Blanket time is a helpful tool to help you teach your child to respect boundaries. It can be a nice quiet time that is structured each day.
As you read through the various -wise books, it is very easy to miss the information on blanket time. I missed it the first couple of times I read through Toddlerwise, and then I had a hard time finding information on it when I knew about it and tried to find it.
Blanket Time Defined
Blanket time is a Babywise series principle to help children learn boundaries. In On Becoming Toddlerwise, blanket time is mentioned on pages 45 and 48. Page 45 says for toddlers between ages 14-18 months to do time on a blanket 2-3 times a week for 10-15 minutes at a time.
The purpose of this is to teach parameter skills. Page 48 says for toddlers between ages 14-20 months old, starting with 5 minutes at a time each day. You then work up to 30 minutes or longer.
Blanket time is similar to independent play time, but your child isn’t alone; you are right there. You can interact with your child if you like. You can give instruction to your child. You could have all of your children do blanket time together in the same room. Your child is doing it all on the blanket–an obvious boundary.
Read: Independent Playtime Overview
You want to make sure your child is on a blanket or mat of some sort. You do not want your child in a playpen with a literal boundary. You want the boundary to be seen but not literally keeping baby back. This is not playpen time nor independent playtime. The child is in the room with other people.
Blanket Time Benefits
There are many benefits to Blanket Time, including:
- Having a tool to keep a child in place
- Teaching a child self-control
- Teaching children to learn to recognize boundaries
- Testing obedience. Blanket time is great obedience training
Think of your little one sitting on a blanket playing while you finish up dinner. Picture how much easier church would be with blanket time as an available tool. Imagine visiting great-grandma and being able to put baby down and know she won’t zip off and break some family heirloom.
Think of going outside with your child and having a spot you know he would stay. Soccer games can be so much easier when your child is staying on a blanket through the game. How much easier would appointments be with this tool at hand? I know this is a tool very loved by homeschooling families. There are many benefits and uses in a homeschooling environment.
Real Mom Reviews
One mom said: “I think it’s an awesome tool and teaches skills that they don’t learn with roomtime only (staying within boundaries that are not as defined as walls). My little girl is so busy and runs around the house constantly, from one activity to the next. Surprisingly, she LOVES blanket time and I think it is because she can actually focus on a couple toys. One tip I would have is to use a kitchen timer – both for her sake and mine (so I don’t forget to get her off in good time). Also, use special toys that aren’t available at other times of the day. “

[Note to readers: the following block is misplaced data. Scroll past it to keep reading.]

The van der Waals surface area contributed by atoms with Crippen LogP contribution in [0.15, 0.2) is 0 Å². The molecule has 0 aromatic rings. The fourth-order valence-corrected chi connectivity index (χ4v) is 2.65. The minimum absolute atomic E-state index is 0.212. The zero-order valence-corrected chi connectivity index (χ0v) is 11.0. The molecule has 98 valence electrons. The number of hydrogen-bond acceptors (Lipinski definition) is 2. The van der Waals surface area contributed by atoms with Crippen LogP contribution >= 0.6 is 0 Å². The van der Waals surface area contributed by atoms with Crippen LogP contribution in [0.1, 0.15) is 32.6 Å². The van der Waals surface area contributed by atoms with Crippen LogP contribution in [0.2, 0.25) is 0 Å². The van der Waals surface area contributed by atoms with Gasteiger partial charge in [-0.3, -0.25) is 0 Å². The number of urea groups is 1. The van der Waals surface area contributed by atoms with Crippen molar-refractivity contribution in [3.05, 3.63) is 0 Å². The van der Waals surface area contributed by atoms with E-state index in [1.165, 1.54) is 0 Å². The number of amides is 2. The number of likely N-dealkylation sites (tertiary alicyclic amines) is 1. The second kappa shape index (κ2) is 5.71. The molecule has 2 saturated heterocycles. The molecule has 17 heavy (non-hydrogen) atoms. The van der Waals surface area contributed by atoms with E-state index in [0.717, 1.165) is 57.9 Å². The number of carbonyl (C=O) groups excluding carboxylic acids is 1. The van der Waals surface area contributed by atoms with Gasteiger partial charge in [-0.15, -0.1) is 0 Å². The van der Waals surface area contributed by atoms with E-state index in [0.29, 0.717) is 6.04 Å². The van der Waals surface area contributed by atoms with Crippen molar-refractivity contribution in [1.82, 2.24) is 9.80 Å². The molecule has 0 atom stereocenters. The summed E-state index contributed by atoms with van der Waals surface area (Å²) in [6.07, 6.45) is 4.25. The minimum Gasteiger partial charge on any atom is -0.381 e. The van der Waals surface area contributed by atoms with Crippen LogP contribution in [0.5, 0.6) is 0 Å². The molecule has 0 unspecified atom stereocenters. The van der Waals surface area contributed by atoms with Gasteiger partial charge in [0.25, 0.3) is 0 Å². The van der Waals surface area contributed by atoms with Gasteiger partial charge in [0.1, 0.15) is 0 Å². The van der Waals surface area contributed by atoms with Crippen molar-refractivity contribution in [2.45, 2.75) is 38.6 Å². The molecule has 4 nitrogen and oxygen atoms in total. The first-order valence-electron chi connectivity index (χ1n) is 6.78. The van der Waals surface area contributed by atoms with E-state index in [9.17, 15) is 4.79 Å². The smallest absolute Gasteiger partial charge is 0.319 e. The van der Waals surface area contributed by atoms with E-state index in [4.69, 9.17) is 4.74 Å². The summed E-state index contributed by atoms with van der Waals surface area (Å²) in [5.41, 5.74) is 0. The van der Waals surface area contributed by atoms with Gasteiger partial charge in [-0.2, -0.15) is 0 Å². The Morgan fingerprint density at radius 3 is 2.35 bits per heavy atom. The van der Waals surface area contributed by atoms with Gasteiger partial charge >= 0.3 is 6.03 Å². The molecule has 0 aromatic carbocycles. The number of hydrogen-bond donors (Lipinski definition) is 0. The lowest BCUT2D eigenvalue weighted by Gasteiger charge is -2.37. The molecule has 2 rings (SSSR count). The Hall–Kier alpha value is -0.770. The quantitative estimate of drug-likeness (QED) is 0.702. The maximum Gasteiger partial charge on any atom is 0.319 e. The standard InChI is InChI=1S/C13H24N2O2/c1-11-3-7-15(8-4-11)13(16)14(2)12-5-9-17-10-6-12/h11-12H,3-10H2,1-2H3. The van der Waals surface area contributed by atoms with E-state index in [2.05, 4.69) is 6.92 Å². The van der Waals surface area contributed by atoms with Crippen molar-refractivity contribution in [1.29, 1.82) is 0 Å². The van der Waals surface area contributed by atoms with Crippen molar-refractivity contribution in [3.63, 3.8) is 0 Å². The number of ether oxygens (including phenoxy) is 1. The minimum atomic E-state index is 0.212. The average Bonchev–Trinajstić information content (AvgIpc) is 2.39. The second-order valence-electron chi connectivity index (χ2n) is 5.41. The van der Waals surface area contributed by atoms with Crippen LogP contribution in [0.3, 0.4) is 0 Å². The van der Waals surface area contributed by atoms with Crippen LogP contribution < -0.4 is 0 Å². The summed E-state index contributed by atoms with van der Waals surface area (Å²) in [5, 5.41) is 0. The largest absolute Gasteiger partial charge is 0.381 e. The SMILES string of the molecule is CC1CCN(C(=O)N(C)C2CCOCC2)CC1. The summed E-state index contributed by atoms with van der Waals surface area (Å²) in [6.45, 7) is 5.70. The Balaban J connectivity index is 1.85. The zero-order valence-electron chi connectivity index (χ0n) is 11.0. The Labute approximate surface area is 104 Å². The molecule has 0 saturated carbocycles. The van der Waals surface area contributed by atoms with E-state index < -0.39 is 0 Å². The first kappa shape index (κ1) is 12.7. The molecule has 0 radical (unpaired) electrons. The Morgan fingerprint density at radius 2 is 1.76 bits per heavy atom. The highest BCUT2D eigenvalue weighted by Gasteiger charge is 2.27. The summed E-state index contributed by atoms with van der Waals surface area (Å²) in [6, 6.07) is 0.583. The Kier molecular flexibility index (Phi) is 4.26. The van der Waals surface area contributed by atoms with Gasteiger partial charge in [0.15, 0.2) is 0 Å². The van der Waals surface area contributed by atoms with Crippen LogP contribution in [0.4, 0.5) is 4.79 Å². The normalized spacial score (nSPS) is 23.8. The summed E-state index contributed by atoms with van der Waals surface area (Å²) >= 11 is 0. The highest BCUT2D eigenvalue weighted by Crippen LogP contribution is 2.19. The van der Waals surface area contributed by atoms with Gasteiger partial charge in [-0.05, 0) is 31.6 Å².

Another mom said: “If you don’t do blanket time, you should. Our kids are older now, but we still talk about how great it was. One time we were in a business and had our young son with us. He was fascinated by everything to get into. I pointed out the edges of a rug to him and told him to stay on the rug. He did! Everyone else was amazed.”
Another mom shared: “I agree its very helpful with recognizing boundaries! My current 2yo does it while we the rest of us are prepping breakfast and doing chores. Her mat is on the kitchen floor. I have one activity that we use for awhile until she tires of it (a week or 2). Currently she has her dollhouse out.”
Read: A Parent’s Guide to Structured Playtime
Blanket Time in Action
You can start blanket time at any age. You can stop it before your baby can move and simply establish an expectation that the child stays on the blanket. The age you start it would really depend on you and your child.
You can put a completely immobile 8 month old on a blanket to play, but if he can’t move anywhere it isn’t true blanket time. That doesn’t mean you can’t start doing it–it can be useful to teach the habit before he has the option of moving, but he isn’t exercising any sort of personal restraint by staying on the blanket when he couldn’t move off of it in the first place.
You can do blanket time from a few months old on up to a 3 year old. You can really use the concept at any age you need it. There might be times you find you use the concept with your older children.
Start with 3-5 minutes at a time and work up from there. Show your child the border of the blanket and tell him to stay on the blanket. If (or probably when) your little one gets off the blanket, put your child back on the blanket and repeat to your child to stay on the blanket.
Use a timer to help track the time. Then the timer decides when blanket time is over and not your child’s whining.
Read: 10 Uses for the Timer that Will Make Parenting Easier
Have a fun toy or activity for your child to do on the blanket. Do not load the blanket with toys. That will overwhelm your child. You can fun activities for your child on the blanket. You could add a book or two, also. Make sure the toys or books used for blanket time are used only for blanket time so they are novel. Rotate toys every so often.
Ultimately, here is my take on blanket time. Take blanket time and make it what you see your toddler in need of. Does your toddler need help learning boundaries? Does he lack some focusing skills? Do you have a need for blanket time in situations such as church? Use blanket time as needed in your home.
I like the use of blanket time as a time to teach parameter skills. I consider it a structured playtime situation. Again, use blanket time as you see fit for your child and your family’s situation.